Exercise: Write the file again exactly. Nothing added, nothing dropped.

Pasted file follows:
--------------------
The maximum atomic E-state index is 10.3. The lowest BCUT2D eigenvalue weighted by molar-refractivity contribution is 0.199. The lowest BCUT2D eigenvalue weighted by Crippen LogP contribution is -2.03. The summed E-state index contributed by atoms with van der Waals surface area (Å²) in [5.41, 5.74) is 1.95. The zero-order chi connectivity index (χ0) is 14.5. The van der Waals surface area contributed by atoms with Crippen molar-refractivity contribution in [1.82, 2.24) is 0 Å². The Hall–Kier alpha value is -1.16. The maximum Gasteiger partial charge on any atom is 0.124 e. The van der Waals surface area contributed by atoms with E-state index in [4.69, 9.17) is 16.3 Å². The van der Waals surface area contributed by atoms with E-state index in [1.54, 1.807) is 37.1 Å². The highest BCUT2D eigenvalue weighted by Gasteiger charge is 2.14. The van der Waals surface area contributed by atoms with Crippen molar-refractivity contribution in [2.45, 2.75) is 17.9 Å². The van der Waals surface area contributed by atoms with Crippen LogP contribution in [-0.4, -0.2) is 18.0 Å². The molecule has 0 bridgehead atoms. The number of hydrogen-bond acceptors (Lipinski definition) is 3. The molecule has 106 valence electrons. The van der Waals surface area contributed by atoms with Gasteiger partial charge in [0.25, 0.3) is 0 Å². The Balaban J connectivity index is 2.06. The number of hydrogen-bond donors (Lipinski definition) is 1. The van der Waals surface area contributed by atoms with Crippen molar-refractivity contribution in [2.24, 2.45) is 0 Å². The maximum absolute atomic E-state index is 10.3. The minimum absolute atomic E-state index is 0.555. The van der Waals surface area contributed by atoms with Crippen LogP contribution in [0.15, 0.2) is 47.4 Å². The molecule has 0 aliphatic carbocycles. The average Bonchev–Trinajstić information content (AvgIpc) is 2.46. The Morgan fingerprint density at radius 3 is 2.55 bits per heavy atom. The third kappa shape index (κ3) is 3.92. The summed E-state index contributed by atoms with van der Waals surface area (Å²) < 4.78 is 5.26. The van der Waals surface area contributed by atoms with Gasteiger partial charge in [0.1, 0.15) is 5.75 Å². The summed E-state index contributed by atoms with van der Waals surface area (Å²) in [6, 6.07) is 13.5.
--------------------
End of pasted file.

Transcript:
The maximum atomic E-state index is 10.3. The lowest BCUT2D eigenvalue weighted by molar-refractivity contribution is 0.199. The lowest BCUT2D eigenvalue weighted by Crippen LogP contribution is -2.03. The summed E-state index contributed by atoms with van der Waals surface area (Å²) in [5.41, 5.74) is 1.95. The zero-order chi connectivity index (χ0) is 14.5. The van der Waals surface area contributed by atoms with Crippen molar-refractivity contribution in [1.82, 2.24) is 0 Å². The Hall–Kier alpha value is -1.16. The maximum Gasteiger partial charge on any atom is 0.124 e. The van der Waals surface area contributed by atoms with E-state index in [4.69, 9.17) is 16.3 Å². The van der Waals surface area contributed by atoms with E-state index in [1.54, 1.807) is 37.1 Å². The highest BCUT2D eigenvalue weighted by Gasteiger charge is 2.14. The van der Waals surface area contributed by atoms with Crippen molar-refractivity contribution in [2.45, 2.75) is 17.9 Å². The van der Waals surface area contributed by atoms with Crippen LogP contribution in [-0.4, -0.2) is 18.0 Å². The molecule has 0 bridgehead atoms. The number of hydrogen-bond acceptors (Lipinski definition) is 3. The molecule has 106 valence electrons. The van der Waals surface area contributed by atoms with Gasteiger partial charge in [0.25, 0.3) is 0 Å². The Balaban J connectivity index is 2.06. The number of hydrogen-bond donors (Lipinski definition) is 1. The van der Waals surface area contributed by atoms with Crippen molar-refractivity contribution in [2.24, 2.45) is 0 Å². The maximum absolute atomic E-state index is 10.3. The minimum absolute atomic E-state index is 0.555. The van der Waals surface area contributed by atoms with Crippen LogP contribution in [0.15, 0.2) is 47.4 Å². The molecule has 0 aliphatic carbocycles. The average Bonchev–Trinajstić information content (AvgIpc) is 2.46. The Morgan fingerprint density at radius 3 is 2.55 bits per heavy atom. The third kappa shape index (κ3) is 3.92. The summed E-state index contributed by atoms with van der Waals surface area (Å²) < 4.78 is 5.26. The van der Waals surface area contributed by atoms with Gasteiger partial charge in [0.1, 0.15) is 5.75 Å². The summed E-state index contributed by atoms with van der Waals surface area (Å²) in [6, 6.07) is 13.5.